Dr. Gavriel Birenbaum is a lecturer in Hebrew at the Bar Ilan University.



Chanukah Candles: "Steadily decreasing" or "Steadily Increasing"?

The Rabbis taught: The commandment is for each man and his household to light a Chanukah candle. Those who adorn the mitzvah with additional beauty have each person light his own candle. As for those who excel in adornment of the mitzvah; the House of Shamai says: They light eight candles on the first night and from thence steadily decrease the number of candles [each night]. The House of Hillel says: They light one candle the first night, and steadily increase [the number of candles through the subsequent nights].

(Shabbat 21b)


The House of Shamai is strict, they want to completely consume evil, even the "barely evil", even the evil which is hardly uncovered and recognized. That is also the secret of their disagreement over whether the heavens were created first, as the House of Shamai thought, or the earth was created first, as the House of Hillel claimed (J. Hagiga 10a). Heaven and earth relate to thought and action, respectively. The House of Shamai was not satisfied when a person's actions were proper; they also wanted his thoughts to be free of any hint of evil. The House of Hillel found actions sufficient, if a person's deeds are straight and pure.

(R. Shmuel Yosef Zevin, z"l, Or HaHalakhah)


Worship of God for its Own Sake vs Utilitarian Faith

Rabbi Yochanan said: The wicked are sustained by their gods, [as it is written]: Pharaoh dreamed that he was standing on the Nile (Bereishit 41: 1). But the God of the righteous is sustained by them: And the Lord was standing on it [literally: on him] and He said, "I am the Lord, the God of Abraham" (Bereisit 28: 13).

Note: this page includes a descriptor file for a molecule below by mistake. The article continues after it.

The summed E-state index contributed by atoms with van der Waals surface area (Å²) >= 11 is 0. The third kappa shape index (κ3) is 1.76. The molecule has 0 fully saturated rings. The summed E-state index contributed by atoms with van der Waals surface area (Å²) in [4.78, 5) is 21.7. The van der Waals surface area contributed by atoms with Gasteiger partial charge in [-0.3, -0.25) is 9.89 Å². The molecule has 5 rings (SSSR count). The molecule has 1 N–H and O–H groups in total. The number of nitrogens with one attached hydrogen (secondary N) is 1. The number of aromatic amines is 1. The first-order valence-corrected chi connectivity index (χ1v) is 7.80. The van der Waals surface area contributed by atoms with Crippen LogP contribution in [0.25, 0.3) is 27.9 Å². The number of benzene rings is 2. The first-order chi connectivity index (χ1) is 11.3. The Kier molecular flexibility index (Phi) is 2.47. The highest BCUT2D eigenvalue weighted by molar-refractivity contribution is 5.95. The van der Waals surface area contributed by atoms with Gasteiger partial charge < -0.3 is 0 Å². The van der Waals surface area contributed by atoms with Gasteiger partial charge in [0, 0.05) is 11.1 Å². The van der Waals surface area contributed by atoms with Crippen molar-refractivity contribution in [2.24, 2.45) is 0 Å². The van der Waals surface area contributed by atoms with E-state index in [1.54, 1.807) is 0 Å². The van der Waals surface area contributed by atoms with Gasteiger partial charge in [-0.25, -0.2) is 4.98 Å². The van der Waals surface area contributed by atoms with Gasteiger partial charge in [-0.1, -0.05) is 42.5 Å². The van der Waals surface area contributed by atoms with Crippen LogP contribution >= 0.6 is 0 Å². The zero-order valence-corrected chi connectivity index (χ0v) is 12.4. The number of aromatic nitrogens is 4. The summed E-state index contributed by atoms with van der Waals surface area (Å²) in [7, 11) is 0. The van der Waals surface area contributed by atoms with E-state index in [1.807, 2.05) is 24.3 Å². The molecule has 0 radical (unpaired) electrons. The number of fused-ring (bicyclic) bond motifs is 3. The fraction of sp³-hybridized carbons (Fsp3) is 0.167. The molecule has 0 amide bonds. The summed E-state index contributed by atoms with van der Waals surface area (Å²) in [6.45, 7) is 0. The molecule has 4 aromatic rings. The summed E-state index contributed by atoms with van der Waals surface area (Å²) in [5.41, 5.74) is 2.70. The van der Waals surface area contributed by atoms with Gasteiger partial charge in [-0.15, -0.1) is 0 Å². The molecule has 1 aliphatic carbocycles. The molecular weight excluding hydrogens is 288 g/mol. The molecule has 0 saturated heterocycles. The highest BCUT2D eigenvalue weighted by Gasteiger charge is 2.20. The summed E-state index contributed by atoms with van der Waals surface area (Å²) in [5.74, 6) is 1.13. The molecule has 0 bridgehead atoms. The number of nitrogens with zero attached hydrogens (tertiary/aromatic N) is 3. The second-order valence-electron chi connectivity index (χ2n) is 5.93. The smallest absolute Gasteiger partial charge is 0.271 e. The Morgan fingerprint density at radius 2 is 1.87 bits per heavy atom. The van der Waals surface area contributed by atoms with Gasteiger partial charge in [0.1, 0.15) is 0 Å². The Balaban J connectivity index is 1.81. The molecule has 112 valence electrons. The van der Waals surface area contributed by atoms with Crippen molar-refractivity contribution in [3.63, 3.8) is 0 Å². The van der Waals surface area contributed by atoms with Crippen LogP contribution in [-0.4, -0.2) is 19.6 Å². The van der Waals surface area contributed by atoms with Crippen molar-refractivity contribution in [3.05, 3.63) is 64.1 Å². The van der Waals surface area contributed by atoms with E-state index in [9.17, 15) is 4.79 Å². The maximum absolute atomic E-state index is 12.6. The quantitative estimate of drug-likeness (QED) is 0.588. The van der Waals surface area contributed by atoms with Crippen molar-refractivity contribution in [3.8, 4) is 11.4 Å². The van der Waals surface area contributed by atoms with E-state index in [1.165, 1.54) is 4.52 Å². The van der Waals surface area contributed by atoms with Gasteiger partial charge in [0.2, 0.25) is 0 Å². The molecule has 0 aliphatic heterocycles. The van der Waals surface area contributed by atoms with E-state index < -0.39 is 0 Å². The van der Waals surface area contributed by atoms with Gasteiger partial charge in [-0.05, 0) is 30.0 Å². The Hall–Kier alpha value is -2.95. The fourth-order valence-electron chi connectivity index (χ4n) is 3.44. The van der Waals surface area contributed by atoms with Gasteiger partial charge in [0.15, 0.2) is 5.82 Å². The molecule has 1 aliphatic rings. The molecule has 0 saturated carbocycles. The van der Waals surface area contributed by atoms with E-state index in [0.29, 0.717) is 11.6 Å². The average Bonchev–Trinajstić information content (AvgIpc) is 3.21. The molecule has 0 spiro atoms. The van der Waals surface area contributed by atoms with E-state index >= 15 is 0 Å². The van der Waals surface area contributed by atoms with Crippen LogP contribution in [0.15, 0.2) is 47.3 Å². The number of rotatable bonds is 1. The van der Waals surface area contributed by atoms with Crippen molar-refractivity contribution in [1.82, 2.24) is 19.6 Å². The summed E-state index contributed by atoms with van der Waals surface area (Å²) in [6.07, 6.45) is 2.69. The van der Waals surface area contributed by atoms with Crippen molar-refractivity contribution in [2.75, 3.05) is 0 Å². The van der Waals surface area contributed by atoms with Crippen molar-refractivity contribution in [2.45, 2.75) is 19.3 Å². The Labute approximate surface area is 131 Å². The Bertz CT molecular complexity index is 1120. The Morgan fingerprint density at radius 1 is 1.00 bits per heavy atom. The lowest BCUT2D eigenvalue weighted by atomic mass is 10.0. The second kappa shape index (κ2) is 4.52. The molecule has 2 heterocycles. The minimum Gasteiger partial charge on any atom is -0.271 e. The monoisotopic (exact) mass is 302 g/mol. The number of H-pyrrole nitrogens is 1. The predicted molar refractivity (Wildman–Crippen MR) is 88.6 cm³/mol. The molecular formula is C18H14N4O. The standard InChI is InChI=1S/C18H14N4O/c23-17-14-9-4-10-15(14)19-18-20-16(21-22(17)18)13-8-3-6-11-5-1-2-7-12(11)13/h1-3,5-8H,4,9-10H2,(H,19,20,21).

(Bereishit Rabbah 69) the plain sense, the word "on" here means "upon the ladder", but according to the midrash it means "on Jacob". What is the meaning of this profound idea? Both cases related to men of faith - people who are aware that humans stand before God. Pharaoh the idolater is also a believer, but he views his god as a means towards the satisfaction of his needs. He is "sustained by his god", he has a god who carries him about, a god who is there for his sake, for his benefit and sustenance. Jacob takes it upon himself to sustain faith in God. His God is not an instrument for the realization of human interests. Rather, he views humanity, and the entire world, as instruments for the preservation of the fear of God. That is the difference between true religious faith and idolatry, or - in the terminology of the Sages - between lishma [for its own sake] and shelo lishma [not for its own sake], between the great dreaming Patriarch, and the dreaming king of Egypt.

(Yishayahu Leibowitz z"l, He'arot le'Parshiyot Ha'Shavu, pg. 34)



And I Shall Stand Guilty Before My Father for Ever

And I shall stand guilty before my father for ever (Bereishit 44: 32). This phrase is quite precious, since it points to something not explicitly stated in the Torah, which is that there is no punishment but the sin itself. For Divine justice, the sin is itself the punishment - and it takes the place of reward and punishment, that is why Judah says, And I shall stand guilty [literally stand in my sin] before my father for ever.

(R. Eliyahu ben Amzug, Em Lamikra)